Skin grafting in Dupuytren’s disease

Dermofasciectomy and grafting  entails the removal of diseased palmar fascia which is excised along with any overlying involved skin hence the term dermofasciectomy.. A dermofasciectomy requires excision of skin back to the midlateral line in order to prevent scar contracture anterior to the axis of flexion. This would otherwise lead to post-operative scar contracture and thus recurrence of deformity. The dermofasciectomy also, by this midlateral excision, readily exposes the residual fascial connections to the skin and within the lateral digital sheets that may indeed be the source of incomplete correction or later recurrence.

Some surgeons also utilise adjunctive release of the contracted PIPJ capsule. This may be more likely in those who have the severe disease or recurrence that prompts the dermofasciectomy and graft. With a significant contracture, this can expose the flexor tendons denuded of tendon sheath pulley as the pulley is divided transversely to expose the check-rein ligament.  The denuded tendon is not an ideal bed for a graft although in the author’s experience the tissue will inosculate.

Dermofasciectomy was first recommended by Hueston in 1984 [1]. Excision of the skin as well as the underlying diseased fascia allows removal of all the DD collagen filaments extending between the DD fascia and skin, minimising the risk of recurrence. The resultant skin defects can be primarily closed, partially left open to close by secondary intention e.g. McCash technique or grafted with either autologous skin or with a growing number of biosynthetic or biological skin substitute grafts. The reduction of skin tension may aid in reducing the progression of the Dupuytren’s disease [2].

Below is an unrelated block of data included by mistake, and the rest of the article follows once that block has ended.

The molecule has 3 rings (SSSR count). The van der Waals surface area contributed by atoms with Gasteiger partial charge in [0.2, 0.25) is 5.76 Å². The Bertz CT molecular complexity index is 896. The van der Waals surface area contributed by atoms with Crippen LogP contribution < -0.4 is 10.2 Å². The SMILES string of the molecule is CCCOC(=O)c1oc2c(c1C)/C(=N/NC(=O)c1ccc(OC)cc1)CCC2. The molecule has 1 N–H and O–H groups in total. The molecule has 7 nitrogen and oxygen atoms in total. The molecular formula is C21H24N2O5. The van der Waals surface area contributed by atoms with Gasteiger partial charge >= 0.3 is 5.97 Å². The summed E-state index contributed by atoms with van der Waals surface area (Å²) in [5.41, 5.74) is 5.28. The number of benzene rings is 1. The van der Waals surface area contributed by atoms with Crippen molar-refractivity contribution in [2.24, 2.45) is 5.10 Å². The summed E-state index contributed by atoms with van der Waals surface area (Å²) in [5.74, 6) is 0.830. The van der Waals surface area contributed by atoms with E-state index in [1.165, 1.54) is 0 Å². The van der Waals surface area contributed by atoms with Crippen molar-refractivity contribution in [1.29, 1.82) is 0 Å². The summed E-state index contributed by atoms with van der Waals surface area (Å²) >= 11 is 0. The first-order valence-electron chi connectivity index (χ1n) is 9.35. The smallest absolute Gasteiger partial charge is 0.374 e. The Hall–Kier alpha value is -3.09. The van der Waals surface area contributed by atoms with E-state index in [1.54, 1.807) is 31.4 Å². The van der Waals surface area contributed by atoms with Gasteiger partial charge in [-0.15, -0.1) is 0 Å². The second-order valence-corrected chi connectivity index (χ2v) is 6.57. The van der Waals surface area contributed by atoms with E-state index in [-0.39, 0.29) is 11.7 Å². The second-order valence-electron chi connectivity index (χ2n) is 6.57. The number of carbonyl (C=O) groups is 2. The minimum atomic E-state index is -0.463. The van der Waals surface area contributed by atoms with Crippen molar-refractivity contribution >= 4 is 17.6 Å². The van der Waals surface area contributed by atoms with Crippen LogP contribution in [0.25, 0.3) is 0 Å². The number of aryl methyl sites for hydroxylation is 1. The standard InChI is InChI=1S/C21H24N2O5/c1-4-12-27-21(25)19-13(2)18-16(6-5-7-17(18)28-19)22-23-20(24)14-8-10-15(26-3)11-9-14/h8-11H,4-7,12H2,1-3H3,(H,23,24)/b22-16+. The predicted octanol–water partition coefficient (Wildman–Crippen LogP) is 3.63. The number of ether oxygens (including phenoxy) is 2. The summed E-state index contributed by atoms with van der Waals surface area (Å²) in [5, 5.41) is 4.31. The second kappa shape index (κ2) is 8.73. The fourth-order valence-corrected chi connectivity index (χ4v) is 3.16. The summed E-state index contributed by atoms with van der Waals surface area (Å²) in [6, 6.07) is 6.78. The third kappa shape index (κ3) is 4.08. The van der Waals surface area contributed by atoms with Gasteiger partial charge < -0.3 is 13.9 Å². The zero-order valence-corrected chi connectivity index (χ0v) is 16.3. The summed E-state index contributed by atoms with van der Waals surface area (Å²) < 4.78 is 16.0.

The literature demonstrates low recurrence rates following dermofasciectomy with skin grafting. There is only one randomized study. Ullah et al (2008) randomised patients to have either an ellipsoidal “firebreak graft” or a z-plasty [3]. The graft did not reach to either side of the phalanx and the recurrence rates was the same in each group. Whilst there are no other randomised studies (to remove case selection or technical skill bias), the combined literature (table1) suggests a reduced recurrence compared with any other needle or surgical intervention.

The skin graft can be taken from various sites. The upper inner arm is a convenient with the donor scar fairly well hidden from exposure. If this site is used, then the tourniquet should be placed as high up the arm as possible to allow space between the elbow and the cuff to retrieve the graft. Other sites include the groin crease (which unnecessarily extends the surgical field), the flexion crease of the elbow or the upper outer forearm. The latter can leave a noticeable scar. The graft can be attached in a variety of ways depending on the surgeon’s training and experience. Meticulous attention to detail is needed to prepare and inset the graft properly.

Up to three fingers have grafted at the same time [4], which might encourage some to avoid staged surgery despite tourniquet time, graft availability, surgical fatigue and potentially more challenging post-operative rehabilitation

Tonkin et al[5] reported a return to manual work at 8.5 weeks for fasciectomy (compared with 8.9 weeks for skin grafts) and 3.8 weeks for clerical work (compared with 5.7 weeks for skin grafts)

Complications: Primary skin grafting should have a complication rate similar to primarly surgery, with the proviso that if the dermofasciectomy is being performed for dense disease then it may be more prone to neurovascular damage. The complication rate in DD surgery seems to correlate with deformity [6]. Denkler [7] reviewed the English literature and found that arterial injury is 10 times more likely, and nerve injury 5 times more likely, with surgery for recurrent disease than for primary disease. Graft failure is a potential risk but the literature and the author’s anecdotal experience suggests that this is very low indeed.